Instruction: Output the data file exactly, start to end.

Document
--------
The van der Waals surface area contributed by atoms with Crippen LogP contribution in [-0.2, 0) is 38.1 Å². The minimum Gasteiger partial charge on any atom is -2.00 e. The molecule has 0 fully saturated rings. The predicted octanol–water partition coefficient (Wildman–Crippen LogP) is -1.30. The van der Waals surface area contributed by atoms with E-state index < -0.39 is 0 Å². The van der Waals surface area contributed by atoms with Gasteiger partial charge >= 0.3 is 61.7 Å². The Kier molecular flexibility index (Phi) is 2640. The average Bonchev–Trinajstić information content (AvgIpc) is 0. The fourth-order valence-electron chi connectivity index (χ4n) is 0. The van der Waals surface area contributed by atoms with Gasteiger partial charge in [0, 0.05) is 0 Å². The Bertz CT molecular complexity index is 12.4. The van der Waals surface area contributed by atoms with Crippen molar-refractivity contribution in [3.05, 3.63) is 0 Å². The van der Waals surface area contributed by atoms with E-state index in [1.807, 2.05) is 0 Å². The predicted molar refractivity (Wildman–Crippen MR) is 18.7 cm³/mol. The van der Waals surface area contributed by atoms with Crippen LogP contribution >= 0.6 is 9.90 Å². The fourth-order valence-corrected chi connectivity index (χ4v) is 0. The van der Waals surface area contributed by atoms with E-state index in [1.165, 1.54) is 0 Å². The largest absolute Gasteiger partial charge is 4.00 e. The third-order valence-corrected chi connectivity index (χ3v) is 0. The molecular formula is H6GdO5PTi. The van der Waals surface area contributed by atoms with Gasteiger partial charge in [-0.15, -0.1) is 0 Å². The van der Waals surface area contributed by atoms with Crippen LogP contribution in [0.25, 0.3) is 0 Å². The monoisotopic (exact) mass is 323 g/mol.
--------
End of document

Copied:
The van der Waals surface area contributed by atoms with Crippen LogP contribution in [-0.2, 0) is 38.1 Å². The minimum Gasteiger partial charge on any atom is -2.00 e. The molecule has 0 fully saturated rings. The predicted octanol–water partition coefficient (Wildman–Crippen LogP) is -1.30. The van der Waals surface area contributed by atoms with E-state index < -0.39 is 0 Å². The van der Waals surface area contributed by atoms with Gasteiger partial charge >= 0.3 is 61.7 Å². The Kier molecular flexibility index (Phi) is 2640. The average Bonchev–Trinajstić information content (AvgIpc) is 0. The fourth-order valence-electron chi connectivity index (χ4n) is 0. The van der Waals surface area contributed by atoms with Gasteiger partial charge in [0, 0.05) is 0 Å². The Bertz CT molecular complexity index is 12.4. The van der Waals surface area contributed by atoms with Crippen molar-refractivity contribution in [3.05, 3.63) is 0 Å². The van der Waals surface area contributed by atoms with E-state index in [1.807, 2.05) is 0 Å². The predicted molar refractivity (Wildman–Crippen MR) is 18.7 cm³/mol. The van der Waals surface area contributed by atoms with Crippen LogP contribution >= 0.6 is 9.90 Å². The fourth-order valence-corrected chi connectivity index (χ4v) is 0. The van der Waals surface area contributed by atoms with E-state index in [1.165, 1.54) is 0 Å². The largest absolute Gasteiger partial charge is 4.00 e. The third-order valence-corrected chi connectivity index (χ3v) is 0. The molecular formula is H6GdO5PTi. The van der Waals surface area contributed by atoms with Gasteiger partial charge in [-0.15, -0.1) is 0 Å². The van der Waals surface area contributed by atoms with Crippen LogP contribution in [0.25, 0.3) is 0 Å². The monoisotopic (exact) mass is 323 g/mol.